An article from International Herald Tribute on a new trend in China viewing those retunring from education broad for not having enough English and subject depth to survive in Chinese competition, while having the "holoer than thou" mentality preventing them from integrating back into the Chinese society. Worth taking note and to ensure we (have not not) do not fall into the same pifalls.
http://rendezvous.blogs.nytimes.com/201 ... -tuitions/
Chinese Students Paying U.S. Tuitions — How? And Why?
By MARK MCDONALD| February 7, 2012, 8:08 pm
Rendezvous recently poked around the issue of Chinese high school students doctoring their applications to gain admission to U.S universities. Surveys and anecdotal evidence suggest that more than half of all Chinese students will have faked something in their admission packets.
What we were unable to explore in our original piece, however, was how these students and their families finance their American college educations. U.S students amass debt, of course, but educational loans in China are virtually unheard of.
“I’m always surprised by how indifferent Chinese parents are to costs,’’ said Jiang Xueqin, the deputy principal of Peking University High School, one of China’s s premier schools. He helps students and their families with their study-abroad plans, and he wrote to us at length about the contours of this highly nuanced issue.
Keith Bedford for The New York Times
Students on Hainan worked on their English skills at a morning study session.“Most of our parents are indeed well-connected and wealthy,” Mr. Jiang said, “although it’s extremely unclear how much money they actually have. A government official in Beijing may officially make 5,000 yuan a month’’ — about $790 — “but there’s no way that he’s only making that much money.”
Tuition at Mr. Jiang’s high school is nearly $12,700 a year, he said.
Many upwardly mobile Chinese families, especially those who have adhered to the state’s one-child policy, have been saving for years to pay for college. If they’re still short, they might sell their apartment, and extended family members might kick in.
Of Mr. Jiang’s 43 current students, only one has explicitly told him that she cannot afford overseas study. So she’s looking for a scholarship.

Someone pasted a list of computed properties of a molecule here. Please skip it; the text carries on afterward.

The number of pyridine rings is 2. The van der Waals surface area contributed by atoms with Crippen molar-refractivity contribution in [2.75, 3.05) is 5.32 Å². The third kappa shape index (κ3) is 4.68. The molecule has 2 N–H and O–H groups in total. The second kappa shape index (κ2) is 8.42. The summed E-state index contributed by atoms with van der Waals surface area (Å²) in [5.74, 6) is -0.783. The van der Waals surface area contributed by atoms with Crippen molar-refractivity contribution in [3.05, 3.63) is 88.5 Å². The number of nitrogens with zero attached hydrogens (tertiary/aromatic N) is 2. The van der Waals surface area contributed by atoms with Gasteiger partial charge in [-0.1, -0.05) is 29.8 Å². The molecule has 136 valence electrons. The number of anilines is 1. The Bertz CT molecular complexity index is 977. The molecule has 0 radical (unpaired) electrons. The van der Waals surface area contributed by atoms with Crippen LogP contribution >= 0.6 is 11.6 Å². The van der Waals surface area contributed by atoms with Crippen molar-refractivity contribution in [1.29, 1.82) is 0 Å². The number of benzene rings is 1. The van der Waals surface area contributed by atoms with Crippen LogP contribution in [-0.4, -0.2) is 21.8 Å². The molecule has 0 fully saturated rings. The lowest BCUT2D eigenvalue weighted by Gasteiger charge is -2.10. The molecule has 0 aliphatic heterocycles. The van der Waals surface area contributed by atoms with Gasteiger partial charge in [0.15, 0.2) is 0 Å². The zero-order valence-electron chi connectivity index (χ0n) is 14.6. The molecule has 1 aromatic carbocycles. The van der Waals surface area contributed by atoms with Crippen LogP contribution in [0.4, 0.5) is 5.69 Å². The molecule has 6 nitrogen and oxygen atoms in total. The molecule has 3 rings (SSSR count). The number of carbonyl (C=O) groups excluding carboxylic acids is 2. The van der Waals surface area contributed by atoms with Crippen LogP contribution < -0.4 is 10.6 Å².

Foreign students are highly prized (and heavily recruited) by budget-challenged public universities in the United States because the foreigners typically pay much higher tuition fees than in-state students.
At the highly ranked University of Michigan, for example, an incoming freshman from Shanghai is charged nearly $38,000 in annual tuition and fees, while a kid from Kalamazoo will pay less than $13,000. Add in books, travel, room, board and the occasional 2 a.m. pizza, and the Chinese student will be well over $50,000.
Mr. Jiang noted the tension that often arises when it becomes clear that the Chinese (or other foreign students) are paying far more than their in-state counterparts.
“The locals think that the Chinese are rich foreigners, while the Chinese think they’re paying for the lazy locals to go to school,’’ Mr. Jiang said. “This disparity also leads to a mentality among Chinese students that they are ‘purchasing’ the American university degree.”
So why do Chinese parents spend so much money?
“While there’s a minority of parents who think an American education superior, I think most see an American college degree as a luxury goods item — they want the ‘face’ value of an American-educated child. This study-abroad phenomenon is also benefiting from a herd mentality.”
At Mr. Jiang’s school, the parents look most closely at the rankings by U.S. News & World Report.
“They’re usually aiming for a top 50 school,’’ he said. “The really prestigious brands in China are Harvard (every parent’s dream school), Yale, Princeton, MIT, Stanford, and Wharton.
Mr. Jiang also mentioned a new trend he’s seeing — “a growing consensus within China that Chinese students who’ve studied abroad and who return to China are becoming a social problem.’’
“They return with limited English and limited marketable skills, yet they also have high expectations,’’ he said.
“As well, while they really don’t fit in America, they have also developed habits and ways of thinking that don’t permit them to integrate back into Chinese society easily.’’